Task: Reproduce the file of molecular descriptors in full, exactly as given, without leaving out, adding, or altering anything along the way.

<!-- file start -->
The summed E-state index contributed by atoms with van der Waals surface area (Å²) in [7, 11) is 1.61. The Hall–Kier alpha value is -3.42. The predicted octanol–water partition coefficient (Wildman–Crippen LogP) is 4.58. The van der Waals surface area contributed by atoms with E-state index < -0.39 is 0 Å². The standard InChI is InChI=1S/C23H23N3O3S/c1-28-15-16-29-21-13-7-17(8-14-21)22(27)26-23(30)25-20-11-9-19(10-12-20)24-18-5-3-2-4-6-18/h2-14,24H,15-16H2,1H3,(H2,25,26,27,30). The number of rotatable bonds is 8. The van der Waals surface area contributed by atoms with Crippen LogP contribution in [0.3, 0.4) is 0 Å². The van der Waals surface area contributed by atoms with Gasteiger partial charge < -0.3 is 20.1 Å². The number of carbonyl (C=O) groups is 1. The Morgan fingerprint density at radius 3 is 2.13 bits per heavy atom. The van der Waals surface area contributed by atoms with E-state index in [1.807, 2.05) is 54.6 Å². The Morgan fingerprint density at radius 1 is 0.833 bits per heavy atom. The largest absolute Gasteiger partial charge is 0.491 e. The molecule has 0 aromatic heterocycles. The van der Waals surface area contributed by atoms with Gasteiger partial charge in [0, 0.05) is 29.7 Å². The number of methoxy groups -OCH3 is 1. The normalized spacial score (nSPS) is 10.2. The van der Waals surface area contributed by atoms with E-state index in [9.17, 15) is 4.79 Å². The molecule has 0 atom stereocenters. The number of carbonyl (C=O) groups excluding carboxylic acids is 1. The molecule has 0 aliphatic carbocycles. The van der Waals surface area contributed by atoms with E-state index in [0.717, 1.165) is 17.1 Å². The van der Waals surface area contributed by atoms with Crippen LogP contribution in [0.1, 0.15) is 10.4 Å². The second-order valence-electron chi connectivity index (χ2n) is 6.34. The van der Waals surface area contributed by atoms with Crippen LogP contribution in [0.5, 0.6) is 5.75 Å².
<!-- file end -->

The summed E-state index contributed by atoms with van der Waals surface area (Å²) in [7, 11) is 1.61. The Hall–Kier alpha value is -3.42. The predicted octanol–water partition coefficient (Wildman–Crippen LogP) is 4.58. The van der Waals surface area contributed by atoms with E-state index < -0.39 is 0 Å². The standard InChI is InChI=1S/C23H23N3O3S/c1-28-15-16-29-21-13-7-17(8-14-21)22(27)26-23(30)25-20-11-9-19(10-12-20)24-18-5-3-2-4-6-18/h2-14,24H,15-16H2,1H3,(H2,25,26,27,30). The number of rotatable bonds is 8. The van der Waals surface area contributed by atoms with Crippen LogP contribution in [0.3, 0.4) is 0 Å². The van der Waals surface area contributed by atoms with Gasteiger partial charge < -0.3 is 20.1 Å². The number of carbonyl (C=O) groups is 1. The Morgan fingerprint density at radius 3 is 2.13 bits per heavy atom. The van der Waals surface area contributed by atoms with E-state index in [1.807, 2.05) is 54.6 Å². The Morgan fingerprint density at radius 1 is 0.833 bits per heavy atom. The largest absolute Gasteiger partial charge is 0.491 e. The molecule has 0 aromatic heterocycles. The van der Waals surface area contributed by atoms with Gasteiger partial charge in [0, 0.05) is 29.7 Å². The number of methoxy groups -OCH3 is 1. The normalized spacial score (nSPS) is 10.2. The van der Waals surface area contributed by atoms with E-state index in [9.17, 15) is 4.79 Å². The molecule has 0 atom stereocenters. The number of carbonyl (C=O) groups excluding carboxylic acids is 1. The molecule has 0 aliphatic carbocycles. The van der Waals surface area contributed by atoms with E-state index in [0.717, 1.165) is 17.1 Å². The van der Waals surface area contributed by atoms with Crippen LogP contribution in [0.1, 0.15) is 10.4 Å². The second-order valence-electron chi connectivity index (χ2n) is 6.34. The van der Waals surface area contributed by atoms with Crippen LogP contribution in [0.5, 0.6) is 5.75 Å².